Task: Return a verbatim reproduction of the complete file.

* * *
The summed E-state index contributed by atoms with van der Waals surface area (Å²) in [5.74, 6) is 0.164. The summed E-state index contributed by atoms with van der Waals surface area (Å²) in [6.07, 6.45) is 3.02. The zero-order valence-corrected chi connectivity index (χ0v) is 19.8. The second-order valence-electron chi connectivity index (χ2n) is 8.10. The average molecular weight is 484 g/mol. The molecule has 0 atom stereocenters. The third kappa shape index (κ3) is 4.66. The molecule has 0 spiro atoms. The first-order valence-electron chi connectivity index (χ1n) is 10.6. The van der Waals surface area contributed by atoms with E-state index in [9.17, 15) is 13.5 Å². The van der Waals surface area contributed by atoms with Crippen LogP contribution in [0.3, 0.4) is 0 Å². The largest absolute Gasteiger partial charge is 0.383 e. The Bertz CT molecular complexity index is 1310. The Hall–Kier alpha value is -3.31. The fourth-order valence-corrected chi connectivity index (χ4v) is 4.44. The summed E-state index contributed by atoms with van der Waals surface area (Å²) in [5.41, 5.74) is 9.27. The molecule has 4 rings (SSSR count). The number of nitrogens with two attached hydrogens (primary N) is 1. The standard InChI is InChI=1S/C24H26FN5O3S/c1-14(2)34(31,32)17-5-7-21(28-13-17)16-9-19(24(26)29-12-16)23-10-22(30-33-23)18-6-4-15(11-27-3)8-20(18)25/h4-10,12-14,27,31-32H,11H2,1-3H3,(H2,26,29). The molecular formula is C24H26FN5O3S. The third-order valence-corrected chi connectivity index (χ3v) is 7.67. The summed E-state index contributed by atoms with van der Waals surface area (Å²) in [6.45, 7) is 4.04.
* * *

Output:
The summed E-state index contributed by atoms with van der Waals surface area (Å²) in [5.74, 6) is 0.164. The summed E-state index contributed by atoms with van der Waals surface area (Å²) in [6.07, 6.45) is 3.02. The zero-order valence-corrected chi connectivity index (χ0v) is 19.8. The second-order valence-electron chi connectivity index (χ2n) is 8.10. The average molecular weight is 484 g/mol. The molecule has 0 atom stereocenters. The third kappa shape index (κ3) is 4.66. The molecule has 0 spiro atoms. The first-order valence-electron chi connectivity index (χ1n) is 10.6. The van der Waals surface area contributed by atoms with E-state index in [9.17, 15) is 13.5 Å². The van der Waals surface area contributed by atoms with Crippen LogP contribution in [0.3, 0.4) is 0 Å². The largest absolute Gasteiger partial charge is 0.383 e. The Bertz CT molecular complexity index is 1310. The Hall–Kier alpha value is -3.31. The fourth-order valence-corrected chi connectivity index (χ4v) is 4.44. The summed E-state index contributed by atoms with van der Waals surface area (Å²) in [5.41, 5.74) is 9.27. The molecule has 4 rings (SSSR count). The number of nitrogens with two attached hydrogens (primary N) is 1. The standard InChI is InChI=1S/C24H26FN5O3S/c1-14(2)34(31,32)17-5-7-21(28-13-17)16-9-19(24(26)29-12-16)23-10-22(30-33-23)18-6-4-15(11-27-3)8-20(18)25/h4-10,12-14,27,31-32H,11H2,1-3H3,(H2,26,29). The molecular formula is C24H26FN5O3S. The third-order valence-corrected chi connectivity index (χ3v) is 7.67. The summed E-state index contributed by atoms with van der Waals surface area (Å²) in [6.45, 7) is 4.04.